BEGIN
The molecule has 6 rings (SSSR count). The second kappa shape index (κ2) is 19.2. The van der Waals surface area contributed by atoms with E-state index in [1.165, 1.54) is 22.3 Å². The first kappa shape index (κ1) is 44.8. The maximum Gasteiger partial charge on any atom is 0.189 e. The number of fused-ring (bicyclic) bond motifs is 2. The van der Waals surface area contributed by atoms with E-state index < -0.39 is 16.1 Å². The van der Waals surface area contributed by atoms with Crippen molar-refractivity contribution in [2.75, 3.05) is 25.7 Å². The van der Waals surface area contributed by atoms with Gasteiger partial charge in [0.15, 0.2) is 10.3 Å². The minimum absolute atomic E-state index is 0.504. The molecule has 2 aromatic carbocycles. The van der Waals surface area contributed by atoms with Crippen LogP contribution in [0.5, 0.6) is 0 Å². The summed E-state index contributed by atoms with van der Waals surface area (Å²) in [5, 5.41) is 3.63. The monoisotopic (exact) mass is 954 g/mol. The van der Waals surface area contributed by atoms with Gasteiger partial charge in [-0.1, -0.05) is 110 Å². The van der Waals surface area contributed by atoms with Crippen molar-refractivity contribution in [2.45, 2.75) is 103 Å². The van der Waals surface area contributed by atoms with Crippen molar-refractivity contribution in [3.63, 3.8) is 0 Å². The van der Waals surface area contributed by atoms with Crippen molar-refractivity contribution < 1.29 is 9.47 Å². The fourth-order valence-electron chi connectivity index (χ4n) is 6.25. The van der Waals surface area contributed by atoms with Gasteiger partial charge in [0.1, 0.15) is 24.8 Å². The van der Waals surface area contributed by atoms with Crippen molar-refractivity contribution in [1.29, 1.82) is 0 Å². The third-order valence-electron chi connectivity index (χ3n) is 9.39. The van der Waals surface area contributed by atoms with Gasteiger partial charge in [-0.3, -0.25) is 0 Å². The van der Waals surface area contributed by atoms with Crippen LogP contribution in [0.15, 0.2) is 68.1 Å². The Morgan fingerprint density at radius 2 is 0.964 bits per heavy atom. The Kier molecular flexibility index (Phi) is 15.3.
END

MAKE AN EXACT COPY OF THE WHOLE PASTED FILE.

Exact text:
The molecule has 6 rings (SSSR count). The second kappa shape index (κ2) is 19.2. The van der Waals surface area contributed by atoms with E-state index in [1.165, 1.54) is 22.3 Å². The first kappa shape index (κ1) is 44.8. The maximum Gasteiger partial charge on any atom is 0.189 e. The number of fused-ring (bicyclic) bond motifs is 2. The van der Waals surface area contributed by atoms with E-state index < -0.39 is 16.1 Å². The van der Waals surface area contributed by atoms with Crippen molar-refractivity contribution in [2.75, 3.05) is 25.7 Å². The van der Waals surface area contributed by atoms with Gasteiger partial charge in [0.15, 0.2) is 10.3 Å². The minimum absolute atomic E-state index is 0.504. The molecule has 2 aromatic carbocycles. The van der Waals surface area contributed by atoms with Crippen LogP contribution in [0.5, 0.6) is 0 Å². The summed E-state index contributed by atoms with van der Waals surface area (Å²) in [5, 5.41) is 3.63. The monoisotopic (exact) mass is 954 g/mol. The van der Waals surface area contributed by atoms with Gasteiger partial charge in [-0.1, -0.05) is 110 Å². The van der Waals surface area contributed by atoms with Crippen molar-refractivity contribution in [2.45, 2.75) is 103 Å². The van der Waals surface area contributed by atoms with Crippen molar-refractivity contribution in [3.63, 3.8) is 0 Å². The van der Waals surface area contributed by atoms with Crippen molar-refractivity contribution < 1.29 is 9.47 Å². The fourth-order valence-electron chi connectivity index (χ4n) is 6.25. The van der Waals surface area contributed by atoms with Gasteiger partial charge in [0.1, 0.15) is 24.8 Å². The van der Waals surface area contributed by atoms with Crippen molar-refractivity contribution in [1.29, 1.82) is 0 Å². The third-order valence-electron chi connectivity index (χ3n) is 9.39. The van der Waals surface area contributed by atoms with Gasteiger partial charge in [-0.3, -0.25) is 0 Å². The van der Waals surface area contributed by atoms with Crippen LogP contribution in [0.15, 0.2) is 68.1 Å². The Morgan fingerprint density at radius 2 is 0.964 bits per heavy atom. The Kier molecular flexibility index (Phi) is 15.3.